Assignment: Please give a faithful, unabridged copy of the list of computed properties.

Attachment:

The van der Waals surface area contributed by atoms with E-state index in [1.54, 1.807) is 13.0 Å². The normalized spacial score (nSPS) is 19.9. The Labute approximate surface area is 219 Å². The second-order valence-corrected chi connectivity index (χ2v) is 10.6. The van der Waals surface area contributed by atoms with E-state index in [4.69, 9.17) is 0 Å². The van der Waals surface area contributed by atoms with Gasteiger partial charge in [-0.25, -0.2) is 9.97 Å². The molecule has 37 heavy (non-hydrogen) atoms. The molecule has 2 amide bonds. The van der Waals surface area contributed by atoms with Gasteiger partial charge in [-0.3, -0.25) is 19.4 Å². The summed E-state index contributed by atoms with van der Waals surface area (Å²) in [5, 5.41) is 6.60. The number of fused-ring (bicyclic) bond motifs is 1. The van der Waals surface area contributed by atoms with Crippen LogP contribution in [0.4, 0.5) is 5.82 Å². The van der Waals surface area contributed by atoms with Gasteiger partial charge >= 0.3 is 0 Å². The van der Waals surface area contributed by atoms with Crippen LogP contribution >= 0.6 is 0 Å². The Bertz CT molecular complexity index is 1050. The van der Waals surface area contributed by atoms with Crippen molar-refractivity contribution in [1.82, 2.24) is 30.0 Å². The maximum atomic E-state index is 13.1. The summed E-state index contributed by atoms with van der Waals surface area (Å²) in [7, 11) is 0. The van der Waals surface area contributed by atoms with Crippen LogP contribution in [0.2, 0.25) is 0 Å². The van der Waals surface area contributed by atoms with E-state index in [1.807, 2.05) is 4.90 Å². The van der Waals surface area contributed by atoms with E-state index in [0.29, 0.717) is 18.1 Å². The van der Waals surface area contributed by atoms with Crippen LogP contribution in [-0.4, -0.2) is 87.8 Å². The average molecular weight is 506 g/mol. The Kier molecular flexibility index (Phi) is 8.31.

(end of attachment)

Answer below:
The van der Waals surface area contributed by atoms with E-state index in [1.54, 1.807) is 13.0 Å². The normalized spacial score (nSPS) is 19.9. The Labute approximate surface area is 219 Å². The second-order valence-corrected chi connectivity index (χ2v) is 10.6. The van der Waals surface area contributed by atoms with E-state index in [4.69, 9.17) is 0 Å². The van der Waals surface area contributed by atoms with Gasteiger partial charge in [-0.25, -0.2) is 9.97 Å². The molecule has 37 heavy (non-hydrogen) atoms. The molecule has 2 amide bonds. The van der Waals surface area contributed by atoms with Gasteiger partial charge in [-0.3, -0.25) is 19.4 Å². The summed E-state index contributed by atoms with van der Waals surface area (Å²) in [5, 5.41) is 6.60. The number of fused-ring (bicyclic) bond motifs is 1. The van der Waals surface area contributed by atoms with Crippen LogP contribution in [0.4, 0.5) is 5.82 Å². The van der Waals surface area contributed by atoms with Gasteiger partial charge >= 0.3 is 0 Å². The van der Waals surface area contributed by atoms with Crippen LogP contribution >= 0.6 is 0 Å². The Bertz CT molecular complexity index is 1050. The van der Waals surface area contributed by atoms with Crippen molar-refractivity contribution in [1.82, 2.24) is 30.0 Å². The maximum atomic E-state index is 13.1. The summed E-state index contributed by atoms with van der Waals surface area (Å²) in [7, 11) is 0. The van der Waals surface area contributed by atoms with Crippen LogP contribution in [0.2, 0.25) is 0 Å². The van der Waals surface area contributed by atoms with E-state index in [1.807, 2.05) is 4.90 Å². The van der Waals surface area contributed by atoms with E-state index in [0.29, 0.717) is 18.1 Å². The van der Waals surface area contributed by atoms with Crippen LogP contribution in [-0.4, -0.2) is 87.8 Å². The average molecular weight is 506 g/mol. The Kier molecular flexibility index (Phi) is 8.31.